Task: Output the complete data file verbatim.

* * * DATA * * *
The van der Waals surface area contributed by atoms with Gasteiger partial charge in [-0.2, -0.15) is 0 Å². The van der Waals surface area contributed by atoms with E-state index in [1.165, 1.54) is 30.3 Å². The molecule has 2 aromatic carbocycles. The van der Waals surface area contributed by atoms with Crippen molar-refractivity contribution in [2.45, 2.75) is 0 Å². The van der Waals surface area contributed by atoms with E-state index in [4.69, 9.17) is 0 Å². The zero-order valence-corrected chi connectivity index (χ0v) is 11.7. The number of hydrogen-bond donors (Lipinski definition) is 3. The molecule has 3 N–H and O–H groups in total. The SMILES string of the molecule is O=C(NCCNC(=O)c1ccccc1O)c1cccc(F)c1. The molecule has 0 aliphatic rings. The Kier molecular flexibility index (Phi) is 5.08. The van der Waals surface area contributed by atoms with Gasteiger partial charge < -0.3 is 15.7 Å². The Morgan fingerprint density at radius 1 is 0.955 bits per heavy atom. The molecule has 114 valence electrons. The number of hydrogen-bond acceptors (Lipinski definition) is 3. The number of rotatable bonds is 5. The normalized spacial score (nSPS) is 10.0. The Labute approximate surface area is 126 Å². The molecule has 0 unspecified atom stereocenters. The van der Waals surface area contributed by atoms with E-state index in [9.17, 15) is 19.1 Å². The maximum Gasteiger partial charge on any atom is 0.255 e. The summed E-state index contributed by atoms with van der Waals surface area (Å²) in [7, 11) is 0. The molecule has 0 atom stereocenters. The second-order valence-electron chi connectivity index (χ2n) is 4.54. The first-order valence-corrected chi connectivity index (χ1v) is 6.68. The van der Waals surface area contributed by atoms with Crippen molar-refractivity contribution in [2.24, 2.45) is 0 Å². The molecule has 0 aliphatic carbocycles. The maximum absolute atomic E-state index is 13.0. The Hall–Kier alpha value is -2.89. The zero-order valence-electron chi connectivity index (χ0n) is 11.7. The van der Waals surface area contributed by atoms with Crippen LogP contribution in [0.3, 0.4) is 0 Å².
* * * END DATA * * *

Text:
The van der Waals surface area contributed by atoms with Gasteiger partial charge in [-0.2, -0.15) is 0 Å². The van der Waals surface area contributed by atoms with E-state index in [1.165, 1.54) is 30.3 Å². The molecule has 2 aromatic carbocycles. The van der Waals surface area contributed by atoms with Crippen molar-refractivity contribution in [2.45, 2.75) is 0 Å². The van der Waals surface area contributed by atoms with E-state index in [4.69, 9.17) is 0 Å². The zero-order valence-corrected chi connectivity index (χ0v) is 11.7. The number of hydrogen-bond donors (Lipinski definition) is 3. The molecule has 3 N–H and O–H groups in total. The SMILES string of the molecule is O=C(NCCNC(=O)c1ccccc1O)c1cccc(F)c1. The molecule has 0 aliphatic rings. The Kier molecular flexibility index (Phi) is 5.08. The van der Waals surface area contributed by atoms with Gasteiger partial charge < -0.3 is 15.7 Å². The Morgan fingerprint density at radius 1 is 0.955 bits per heavy atom. The molecule has 114 valence electrons. The number of hydrogen-bond acceptors (Lipinski definition) is 3. The number of rotatable bonds is 5. The normalized spacial score (nSPS) is 10.0. The Labute approximate surface area is 126 Å². The molecule has 0 unspecified atom stereocenters. The van der Waals surface area contributed by atoms with E-state index in [9.17, 15) is 19.1 Å². The maximum Gasteiger partial charge on any atom is 0.255 e. The summed E-state index contributed by atoms with van der Waals surface area (Å²) in [7, 11) is 0. The molecule has 0 atom stereocenters. The second-order valence-electron chi connectivity index (χ2n) is 4.54. The first-order valence-corrected chi connectivity index (χ1v) is 6.68. The van der Waals surface area contributed by atoms with Crippen molar-refractivity contribution in [2.24, 2.45) is 0 Å². The molecule has 0 aliphatic carbocycles. The maximum absolute atomic E-state index is 13.0. The Hall–Kier alpha value is -2.89. The zero-order valence-electron chi connectivity index (χ0n) is 11.7. The van der Waals surface area contributed by atoms with Crippen LogP contribution in [0.3, 0.4) is 0 Å².